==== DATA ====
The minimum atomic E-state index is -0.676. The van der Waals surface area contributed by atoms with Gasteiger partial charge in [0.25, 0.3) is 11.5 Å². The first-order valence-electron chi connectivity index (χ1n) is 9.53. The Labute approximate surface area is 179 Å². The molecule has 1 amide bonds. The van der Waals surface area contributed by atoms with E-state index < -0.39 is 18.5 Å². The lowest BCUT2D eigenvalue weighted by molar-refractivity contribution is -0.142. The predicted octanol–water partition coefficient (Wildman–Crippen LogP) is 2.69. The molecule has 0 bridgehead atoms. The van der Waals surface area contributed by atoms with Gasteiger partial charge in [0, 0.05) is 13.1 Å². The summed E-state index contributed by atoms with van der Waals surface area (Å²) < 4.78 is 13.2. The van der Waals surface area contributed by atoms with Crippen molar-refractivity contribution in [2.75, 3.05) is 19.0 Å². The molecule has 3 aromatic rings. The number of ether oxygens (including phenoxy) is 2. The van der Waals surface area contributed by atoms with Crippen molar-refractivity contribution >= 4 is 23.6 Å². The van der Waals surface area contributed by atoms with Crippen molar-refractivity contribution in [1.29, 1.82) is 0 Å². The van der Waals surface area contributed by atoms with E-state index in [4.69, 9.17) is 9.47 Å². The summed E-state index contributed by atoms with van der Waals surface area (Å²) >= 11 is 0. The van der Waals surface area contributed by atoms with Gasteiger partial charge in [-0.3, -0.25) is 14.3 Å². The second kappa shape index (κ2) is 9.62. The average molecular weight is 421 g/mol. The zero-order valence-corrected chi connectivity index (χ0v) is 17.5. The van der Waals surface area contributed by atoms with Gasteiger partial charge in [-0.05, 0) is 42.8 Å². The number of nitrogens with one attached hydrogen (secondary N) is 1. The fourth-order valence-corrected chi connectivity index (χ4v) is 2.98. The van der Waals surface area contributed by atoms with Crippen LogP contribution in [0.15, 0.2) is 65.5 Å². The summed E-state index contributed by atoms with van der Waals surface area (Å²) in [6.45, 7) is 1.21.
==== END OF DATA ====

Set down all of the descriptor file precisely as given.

The minimum atomic E-state index is -0.676. The van der Waals surface area contributed by atoms with Gasteiger partial charge in [0.25, 0.3) is 11.5 Å². The first-order valence-electron chi connectivity index (χ1n) is 9.53. The Labute approximate surface area is 179 Å². The molecule has 1 amide bonds. The van der Waals surface area contributed by atoms with E-state index < -0.39 is 18.5 Å². The lowest BCUT2D eigenvalue weighted by molar-refractivity contribution is -0.142. The predicted octanol–water partition coefficient (Wildman–Crippen LogP) is 2.69. The molecule has 0 bridgehead atoms. The van der Waals surface area contributed by atoms with Gasteiger partial charge in [0, 0.05) is 13.1 Å². The summed E-state index contributed by atoms with van der Waals surface area (Å²) < 4.78 is 13.2. The van der Waals surface area contributed by atoms with Crippen molar-refractivity contribution in [2.75, 3.05) is 19.0 Å². The molecule has 3 aromatic rings. The number of ether oxygens (including phenoxy) is 2. The van der Waals surface area contributed by atoms with Crippen molar-refractivity contribution >= 4 is 23.6 Å². The van der Waals surface area contributed by atoms with Crippen molar-refractivity contribution in [1.29, 1.82) is 0 Å². The van der Waals surface area contributed by atoms with E-state index in [4.69, 9.17) is 9.47 Å². The summed E-state index contributed by atoms with van der Waals surface area (Å²) >= 11 is 0. The van der Waals surface area contributed by atoms with Gasteiger partial charge in [-0.3, -0.25) is 14.3 Å². The second kappa shape index (κ2) is 9.62. The average molecular weight is 421 g/mol. The zero-order valence-corrected chi connectivity index (χ0v) is 17.5. The van der Waals surface area contributed by atoms with Gasteiger partial charge in [-0.05, 0) is 42.8 Å². The number of nitrogens with one attached hydrogen (secondary N) is 1. The fourth-order valence-corrected chi connectivity index (χ4v) is 2.98. The van der Waals surface area contributed by atoms with Crippen LogP contribution in [0.15, 0.2) is 65.5 Å². The summed E-state index contributed by atoms with van der Waals surface area (Å²) in [6.45, 7) is 1.21.